Talking to kids about traumatic world events

January 18, 2010 5:38:58 PM PST
The devastation of Haiti: Helping your kids cope with this and other traumatic events.
  1. How much information should a child be exposed to: Turn off the news on TV and radio and don't let your children see or hear any more images of the devastation in Haiti. There is no need for them to be traumatized. What you say will depend on your child's age, temperament, and what they have heard. Ask them what they know, what they are feeling, and what they want to know.

  2. What do you say when they ask if this will happen to them? This is always a concern for children so you need to take some time to answer in a thoughtful way. Don't just brush them off with a "No, it will never happen" Again, depending on the age you might want to show them how houses were built on Haiti and how your house is built. You can explain the idea of reinforcing foundations and other ways you've "earthquake proofed" your house. For some children you'll need to go into the issues of equity and how unfortunate it is that some people live in poverty and others don't.

  3. What can you do to help them deal with their feelings of fear? Always take the time to listen to what they are feeling. Accept their feelings and then ask any questions to clarify. Children might want to help by donating some of their savings or helping you decide on the best place to donate. Some children will want to help you buy supplies for your house, or bring some supplies to school. Remind them that we have good medical care in the and that there are lots of people to help out if an earthquake happens. Also if it fits with your values, you can pray together and light a candle for the people who have died in Haiti.

  4. Your children will listen to what you say on the phone or to your friends, so keep that in mind. Don't minimize what happened but don't burden them with the details. Children should not carry these issues on their shoulders, so respond to what they ask. Let them know that there are people from all over the world sending supplies and money and people to help. Going into the details with kids of the deaths will not help anyone.
Helping Children Cope with Traumatic Events
By Rona Renner, RN & Marisol Muñoz-Kiehne, PhD

Traumatic events take various forms. Unfortunately, many of us have experienced events such as fires, earthquakes, hurricanes, accidents, and encounters with community violence. We need to be prepared to handle our reactions in difficult times so we can be available for children who count on us to protect and teach them to handle their own reactions.

  • Be aware of your emotions, take a minute to calm down, and respond to children in a thoughtful and honest manner. If you are overwhelmed by your reactions, find an adult with whom you can talk.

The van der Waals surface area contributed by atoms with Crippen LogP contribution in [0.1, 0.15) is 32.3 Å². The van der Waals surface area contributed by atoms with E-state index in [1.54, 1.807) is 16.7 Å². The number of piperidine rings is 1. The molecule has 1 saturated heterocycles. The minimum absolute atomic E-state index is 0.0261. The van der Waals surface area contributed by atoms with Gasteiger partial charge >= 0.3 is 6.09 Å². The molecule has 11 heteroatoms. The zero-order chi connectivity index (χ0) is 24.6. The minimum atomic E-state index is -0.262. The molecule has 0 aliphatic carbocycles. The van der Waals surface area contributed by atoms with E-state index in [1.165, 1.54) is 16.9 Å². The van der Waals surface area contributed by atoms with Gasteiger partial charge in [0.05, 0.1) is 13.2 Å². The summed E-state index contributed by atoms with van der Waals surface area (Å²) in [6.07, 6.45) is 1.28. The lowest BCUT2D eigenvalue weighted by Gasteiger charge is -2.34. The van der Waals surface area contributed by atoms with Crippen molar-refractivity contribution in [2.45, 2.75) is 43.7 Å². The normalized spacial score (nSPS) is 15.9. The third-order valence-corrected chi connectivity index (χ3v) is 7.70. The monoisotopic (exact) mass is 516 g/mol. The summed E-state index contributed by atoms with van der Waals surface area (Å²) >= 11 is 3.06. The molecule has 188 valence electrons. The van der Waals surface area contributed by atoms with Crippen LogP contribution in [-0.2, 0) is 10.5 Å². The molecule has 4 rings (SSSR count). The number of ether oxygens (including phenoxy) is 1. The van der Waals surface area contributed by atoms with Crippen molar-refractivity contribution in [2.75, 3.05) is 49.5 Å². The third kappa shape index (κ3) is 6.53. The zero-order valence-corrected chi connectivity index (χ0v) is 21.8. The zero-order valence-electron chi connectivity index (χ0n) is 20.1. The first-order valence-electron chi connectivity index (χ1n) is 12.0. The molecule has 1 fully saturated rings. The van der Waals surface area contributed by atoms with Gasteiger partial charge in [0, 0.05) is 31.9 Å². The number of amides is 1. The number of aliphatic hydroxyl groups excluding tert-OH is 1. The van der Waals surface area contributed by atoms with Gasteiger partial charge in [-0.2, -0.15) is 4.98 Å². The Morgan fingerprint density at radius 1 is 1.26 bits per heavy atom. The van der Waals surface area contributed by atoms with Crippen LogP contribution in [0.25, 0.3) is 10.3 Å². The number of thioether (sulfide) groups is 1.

• You may have a worried look on your face, or you may be crying. As soon as you can, focus on what the children need. Let your voice, gestures, and body language begin to offer reassurance.

  • Children want to know that they'll be safe. Find something you can say that will give comfort. You can honestly say, "I will do everything I can to protect you."

  • Talk about the situation at hand, based on each child's comprehension level and sensitivity. Keep your explanations simple. Give information that will clarify facts. Listen to what the children are saying to each other.

  • Always find out what the children already knows or believes. You may need to start your conversation by correcting misinformation.

  • Tell children about the things your family and school does to help them stay safe. Review any routines, such as "Duck and Cover" for an earthquake or "Stop, drop, and Roll" for a fire. Teach children an emergency plan, including learning their full name, phone number, and safe places to go in their home and neighborhood.

  • Observe your children's play. Some children will act out what has upset them. If you're dealing with a serious problem or loss, use art, music, or writing to express feelings. Read books, take walks, and notice things around you that are healthy and beautiful.

  • Set up a number scale with children where (0) is when they've felt the worst ever and had a terrible day and (10) is when they've felt the happiest and had a great day. This is a way to check in to see what kind of day they're having. Ask what they could do to change their day to a higher number.

  • When a difficult or traumatic situation occurs, do your best to stay calm, alert, and respectful to others. Your children are watching you, and they will learn by what you do even more than by what you say.


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